International condemnation of Israel over Syria attack
The Egyptian President Hosni Mubarak has led international condemnation of Israel's missile attack on what it claimed was a Syrian-based Palestinian terrorist camp.
Jordan argued the action could spread violence across the region.
Damascus itself said Israel had targeted a civilian site and marked a "grave escalation" of tensions in the Middle East. It urged the United Nations Security Council to meet immediately.
The Israeli army said it had attacked a base near Damascus used by militant groups including Islamic Jihad, which claimed responsibility for a suicide bombing that killed 19 people in a restaurant in the northern port city of Haifa on Saturday.
Several other Arab countries condemned the raid, the firstdeep inside Syria since the 1973 Middle East war, but there wasno immediate comment from Washington - the main power broker inthe region and driving force behind a battered "roadmap" peaceplan to end three years of Israeli-Palestinian violence.
"We condemn what happened today concerning the aggressionagainst a brotherly state under the pretext that someorganisations exist there," Mubarak said in a joint newsconference in Cairo with Gerhard Schroeder.
Schroeder said regional peace efforts "become morecomplicated when...the sovereignty of a country is violated.This is why the action in Syria is not acceptable".
In Jordan - along with Egypt the only other Arab state tohave signed a peace treaty with Israel - the foreign ministertempered condemnation of Israel with apparent criticism ofPalestinian suicide bombings.
"An attack on a brotherly Arab country...would push theentire region into a continuous cycle of violence," ForeignMinister Marwan al-Muasher told state-owned television.
"The time has come to review these Israeli operations...andthe time has come to review the acts that are also done by someorganisations including yesterday's act," Muasher said, in anapparent reference to Saturday's bombing in Haifa.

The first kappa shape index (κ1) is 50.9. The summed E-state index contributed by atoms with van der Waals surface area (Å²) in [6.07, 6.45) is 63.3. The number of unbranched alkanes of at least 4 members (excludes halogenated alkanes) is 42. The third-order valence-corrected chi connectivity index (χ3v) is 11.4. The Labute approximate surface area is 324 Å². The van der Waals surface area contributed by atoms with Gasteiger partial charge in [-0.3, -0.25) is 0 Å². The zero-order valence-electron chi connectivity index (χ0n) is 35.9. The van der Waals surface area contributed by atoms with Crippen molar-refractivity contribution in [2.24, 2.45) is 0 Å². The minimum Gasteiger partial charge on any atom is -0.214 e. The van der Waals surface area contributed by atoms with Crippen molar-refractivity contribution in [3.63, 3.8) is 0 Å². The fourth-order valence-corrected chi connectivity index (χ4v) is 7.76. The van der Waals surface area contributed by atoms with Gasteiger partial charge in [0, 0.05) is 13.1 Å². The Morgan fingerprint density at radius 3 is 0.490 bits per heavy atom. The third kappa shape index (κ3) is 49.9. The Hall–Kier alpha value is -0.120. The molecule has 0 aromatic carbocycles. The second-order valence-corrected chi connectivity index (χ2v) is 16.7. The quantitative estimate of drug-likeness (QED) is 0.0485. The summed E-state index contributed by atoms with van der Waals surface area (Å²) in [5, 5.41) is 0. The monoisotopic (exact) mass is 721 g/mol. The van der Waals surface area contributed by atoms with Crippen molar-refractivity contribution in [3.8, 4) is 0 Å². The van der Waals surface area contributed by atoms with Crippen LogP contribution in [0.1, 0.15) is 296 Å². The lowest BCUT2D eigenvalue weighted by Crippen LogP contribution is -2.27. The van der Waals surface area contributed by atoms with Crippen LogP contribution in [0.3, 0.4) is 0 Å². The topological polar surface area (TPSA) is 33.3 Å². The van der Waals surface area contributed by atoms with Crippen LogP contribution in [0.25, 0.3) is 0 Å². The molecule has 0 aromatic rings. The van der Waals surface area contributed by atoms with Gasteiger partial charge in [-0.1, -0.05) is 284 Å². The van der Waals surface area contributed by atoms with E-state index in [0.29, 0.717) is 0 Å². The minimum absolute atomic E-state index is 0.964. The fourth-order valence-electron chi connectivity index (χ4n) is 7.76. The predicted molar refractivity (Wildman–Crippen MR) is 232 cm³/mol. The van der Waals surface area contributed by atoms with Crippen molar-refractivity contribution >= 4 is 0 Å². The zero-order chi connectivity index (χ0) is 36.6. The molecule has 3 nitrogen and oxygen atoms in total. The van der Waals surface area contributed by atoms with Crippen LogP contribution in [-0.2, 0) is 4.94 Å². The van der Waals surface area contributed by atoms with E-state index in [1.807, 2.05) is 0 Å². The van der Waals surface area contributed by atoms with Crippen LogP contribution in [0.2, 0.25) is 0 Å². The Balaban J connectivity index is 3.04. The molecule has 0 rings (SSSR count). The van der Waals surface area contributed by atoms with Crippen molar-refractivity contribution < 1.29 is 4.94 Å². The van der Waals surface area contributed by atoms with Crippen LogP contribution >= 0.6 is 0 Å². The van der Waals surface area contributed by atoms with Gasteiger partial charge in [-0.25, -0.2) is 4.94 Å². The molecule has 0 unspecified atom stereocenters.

Pro-Western Jordan has important political and economic tieswith the United States, Israel's closest ally, but the public ispro-Palestinian.
Qatar said Israel's action would increase regional tensions."Such actions are a dangerous threat to peace in the MiddleEast and take the region back into an atmosphere of war,violence and tension," a Foreign Ministry official told thestate news agency QNA.
Britain, a key US ally, said Israel was entitled to defenditself, though it also called for restraint.
"Israel is of course entitled to take steps to protectitself from terrorist attack, but these steps should be withininternational law," a British Foreign Office spokesman told journalists:
The spokesman declined to say whether the British governmentconsidered Sunday's strike to be within international law.
"We have already urged and will continue to urge all sidesto exercise restraint," he said.
In Washington, both the White House and the State Departmentsaid they had no immediate comment on Israel's action.
President George W. Bush, did not answer a reporter'squestion on the strike as he was leaving a church service.